Why The War On Drugs Is A War Against The Poor
July 14th, 2014
Categories : Blog
Wether you are rich or poor, from an ethnic minority, or out of work - it shouldn’t really matter should it? Regardless of wether drug laws make any sense at all - the execution of the law still should be based on the egalitarian principle. Laws are laws, and all should be treated the same.
Well, for police in the UK, unbiased justice seems to be an unheard of concept. According to an unpublished report from the drug policy charity Release, the police are much more likely to stop, search and arrest those belonging to a lower social demographic than those from a higher one.
The report found that those belonging to the highest socio-economic demographic group, such as doctors and lawyers, are 3 times more likely to be let off with a warning for a drug offense; and of the 200,000 people stopped and searched in London for drug possession, 93% belonged to a low socio-economic group. And before you think, well maybe this is because there is more of a drug problem in lower socio-economic groups, think again. Rich, affluent and well educated people use drugs just as proportionately as those from lower socio-economic groups, they just aren’t harassed as much.
A middle finger to the poor
According to Inspector Glynn, Vice President of the National Black Police Association “If you look at the demographic of police officers – especially those at mid to high levels, who make the decisions about policing – a lot would call themselves middle class. There’s an element of looking down their noses at some people. It’s a kind of institutional classism.”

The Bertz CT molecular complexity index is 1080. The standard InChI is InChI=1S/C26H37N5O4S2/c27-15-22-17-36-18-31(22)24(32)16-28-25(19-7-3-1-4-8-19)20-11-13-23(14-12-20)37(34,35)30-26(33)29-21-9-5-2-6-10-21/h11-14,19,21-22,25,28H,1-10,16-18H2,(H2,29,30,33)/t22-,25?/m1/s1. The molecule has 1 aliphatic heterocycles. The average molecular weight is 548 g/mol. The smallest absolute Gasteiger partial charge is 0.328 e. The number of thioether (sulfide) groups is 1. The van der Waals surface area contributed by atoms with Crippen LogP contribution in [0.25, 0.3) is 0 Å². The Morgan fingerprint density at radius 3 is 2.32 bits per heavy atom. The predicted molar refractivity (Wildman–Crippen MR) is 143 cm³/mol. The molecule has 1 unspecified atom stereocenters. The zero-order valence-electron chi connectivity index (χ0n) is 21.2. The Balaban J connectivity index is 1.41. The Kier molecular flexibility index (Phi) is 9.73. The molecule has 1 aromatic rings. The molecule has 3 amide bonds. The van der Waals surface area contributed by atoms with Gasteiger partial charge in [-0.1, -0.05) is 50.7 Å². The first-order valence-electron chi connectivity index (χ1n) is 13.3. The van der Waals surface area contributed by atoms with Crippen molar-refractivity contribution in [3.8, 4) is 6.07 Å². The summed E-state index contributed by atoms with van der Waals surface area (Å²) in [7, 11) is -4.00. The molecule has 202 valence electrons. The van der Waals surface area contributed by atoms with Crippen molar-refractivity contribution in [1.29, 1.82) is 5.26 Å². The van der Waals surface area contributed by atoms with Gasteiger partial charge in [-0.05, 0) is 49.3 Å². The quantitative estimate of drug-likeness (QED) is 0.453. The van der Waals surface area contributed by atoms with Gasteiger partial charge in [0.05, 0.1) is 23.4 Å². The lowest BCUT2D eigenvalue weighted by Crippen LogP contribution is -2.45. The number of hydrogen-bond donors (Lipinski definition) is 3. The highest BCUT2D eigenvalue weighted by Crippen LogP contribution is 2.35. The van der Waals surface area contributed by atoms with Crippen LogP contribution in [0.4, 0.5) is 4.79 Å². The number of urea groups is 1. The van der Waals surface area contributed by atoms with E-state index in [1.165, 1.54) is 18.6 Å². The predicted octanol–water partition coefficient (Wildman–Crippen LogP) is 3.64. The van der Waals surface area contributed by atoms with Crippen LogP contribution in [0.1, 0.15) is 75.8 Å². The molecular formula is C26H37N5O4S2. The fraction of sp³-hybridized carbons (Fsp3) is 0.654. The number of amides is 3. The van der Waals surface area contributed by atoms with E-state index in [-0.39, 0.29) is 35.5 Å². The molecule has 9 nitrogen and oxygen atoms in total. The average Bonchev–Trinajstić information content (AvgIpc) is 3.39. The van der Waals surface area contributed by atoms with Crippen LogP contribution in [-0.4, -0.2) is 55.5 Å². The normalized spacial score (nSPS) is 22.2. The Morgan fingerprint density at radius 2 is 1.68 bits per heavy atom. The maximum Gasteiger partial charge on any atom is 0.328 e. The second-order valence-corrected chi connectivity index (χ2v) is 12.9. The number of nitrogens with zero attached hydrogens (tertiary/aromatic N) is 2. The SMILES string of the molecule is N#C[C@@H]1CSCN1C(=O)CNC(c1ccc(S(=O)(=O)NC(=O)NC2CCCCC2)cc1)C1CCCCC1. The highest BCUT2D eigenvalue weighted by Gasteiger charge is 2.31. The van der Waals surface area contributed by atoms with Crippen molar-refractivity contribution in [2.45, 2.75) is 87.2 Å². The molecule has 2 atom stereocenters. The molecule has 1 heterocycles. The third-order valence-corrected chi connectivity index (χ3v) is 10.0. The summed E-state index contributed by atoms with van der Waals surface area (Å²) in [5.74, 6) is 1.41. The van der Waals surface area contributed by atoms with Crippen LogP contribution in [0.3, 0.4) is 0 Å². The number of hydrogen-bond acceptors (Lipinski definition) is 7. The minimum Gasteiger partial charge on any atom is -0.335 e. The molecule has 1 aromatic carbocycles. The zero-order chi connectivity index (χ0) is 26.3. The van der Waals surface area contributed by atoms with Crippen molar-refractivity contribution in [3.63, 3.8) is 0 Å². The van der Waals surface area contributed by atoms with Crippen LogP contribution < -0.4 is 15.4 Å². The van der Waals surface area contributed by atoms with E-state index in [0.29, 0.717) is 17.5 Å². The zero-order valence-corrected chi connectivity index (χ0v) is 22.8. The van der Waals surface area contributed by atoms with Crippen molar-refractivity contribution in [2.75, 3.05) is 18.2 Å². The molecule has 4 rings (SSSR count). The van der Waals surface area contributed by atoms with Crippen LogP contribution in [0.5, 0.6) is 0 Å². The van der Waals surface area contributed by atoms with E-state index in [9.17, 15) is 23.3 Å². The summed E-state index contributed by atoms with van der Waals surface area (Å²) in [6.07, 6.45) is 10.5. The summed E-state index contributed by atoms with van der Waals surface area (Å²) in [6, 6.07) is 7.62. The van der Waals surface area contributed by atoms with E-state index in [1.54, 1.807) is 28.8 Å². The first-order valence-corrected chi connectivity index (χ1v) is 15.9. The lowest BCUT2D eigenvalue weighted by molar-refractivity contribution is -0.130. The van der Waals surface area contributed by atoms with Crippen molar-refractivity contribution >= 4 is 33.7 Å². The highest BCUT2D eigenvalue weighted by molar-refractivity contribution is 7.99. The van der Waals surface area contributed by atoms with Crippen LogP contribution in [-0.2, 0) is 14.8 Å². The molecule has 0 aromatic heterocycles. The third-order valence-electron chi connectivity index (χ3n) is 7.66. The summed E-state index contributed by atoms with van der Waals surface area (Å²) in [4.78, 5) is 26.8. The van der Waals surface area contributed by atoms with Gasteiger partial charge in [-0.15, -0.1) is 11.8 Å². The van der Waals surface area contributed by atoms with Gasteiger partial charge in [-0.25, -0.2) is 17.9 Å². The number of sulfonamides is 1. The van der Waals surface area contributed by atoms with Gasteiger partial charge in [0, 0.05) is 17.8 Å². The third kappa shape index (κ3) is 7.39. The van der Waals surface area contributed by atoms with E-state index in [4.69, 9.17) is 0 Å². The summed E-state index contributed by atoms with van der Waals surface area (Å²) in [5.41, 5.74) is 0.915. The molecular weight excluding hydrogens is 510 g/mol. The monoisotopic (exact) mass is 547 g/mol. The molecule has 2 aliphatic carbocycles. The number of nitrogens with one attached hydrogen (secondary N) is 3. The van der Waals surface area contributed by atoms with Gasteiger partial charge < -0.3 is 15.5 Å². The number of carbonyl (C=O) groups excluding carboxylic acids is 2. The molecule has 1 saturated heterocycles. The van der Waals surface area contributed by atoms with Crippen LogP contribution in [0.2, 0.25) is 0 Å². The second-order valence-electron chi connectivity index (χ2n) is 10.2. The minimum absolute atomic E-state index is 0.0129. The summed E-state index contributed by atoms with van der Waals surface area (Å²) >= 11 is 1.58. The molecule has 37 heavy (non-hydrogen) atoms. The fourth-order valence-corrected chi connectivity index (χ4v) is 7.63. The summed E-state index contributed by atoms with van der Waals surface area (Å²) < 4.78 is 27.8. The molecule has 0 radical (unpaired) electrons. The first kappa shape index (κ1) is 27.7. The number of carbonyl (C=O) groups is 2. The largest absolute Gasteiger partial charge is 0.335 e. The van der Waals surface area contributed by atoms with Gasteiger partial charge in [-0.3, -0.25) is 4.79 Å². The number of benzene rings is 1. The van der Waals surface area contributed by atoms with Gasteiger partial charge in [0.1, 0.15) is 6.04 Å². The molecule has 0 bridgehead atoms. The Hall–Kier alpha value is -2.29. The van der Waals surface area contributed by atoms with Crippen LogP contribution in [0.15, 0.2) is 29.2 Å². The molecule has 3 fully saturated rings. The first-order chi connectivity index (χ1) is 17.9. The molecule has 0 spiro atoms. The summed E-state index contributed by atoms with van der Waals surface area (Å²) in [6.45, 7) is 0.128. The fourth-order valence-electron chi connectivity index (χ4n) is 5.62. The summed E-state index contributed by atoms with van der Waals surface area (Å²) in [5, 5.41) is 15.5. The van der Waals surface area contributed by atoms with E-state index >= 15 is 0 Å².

There is also the aspect that it is much easier to go after people from a lower class. There is a culture of meeting quotas in today’s policing, and there is incentive to simply make up the numbers. What’s the easiest way to fill your drug charge quota? Well, go for the lower classes. What this creates is a police force that looks good on paper - ‘cracking down on crime’ and supposedly doing its job properly; but at the end of the day, is harassing people to simply make up the numbers, and is not allocating police resources where it really matters - combating serious crime. They are going for points over actual meaningful results.
A problem with this is that a criminal offense can be extremely damaging to someone from a lower socio-economic background. Even one drug charge can practically shatter all hopes they have of finding decent work, perpetuating a cycle of misfortune. And when you consider most of these charges are for minor offenses like possession of a few grams of weed, it really drives home the point that something is fundamentally wrong with the system.
Driving the industry
Unfortunately, this same pattern isn’t exclusive to the UK - in fact, it’s a rather universal picture of injustice and class war. Particularly in the US, this same racial and socio-economic division is driving much of what has become the prison-industrial complex. Incarcerating people is big business, and someone needs to fill all those empty beds. Picking up the defenseless is obviously the easiest thing do to - the same behavior that drives the school bully.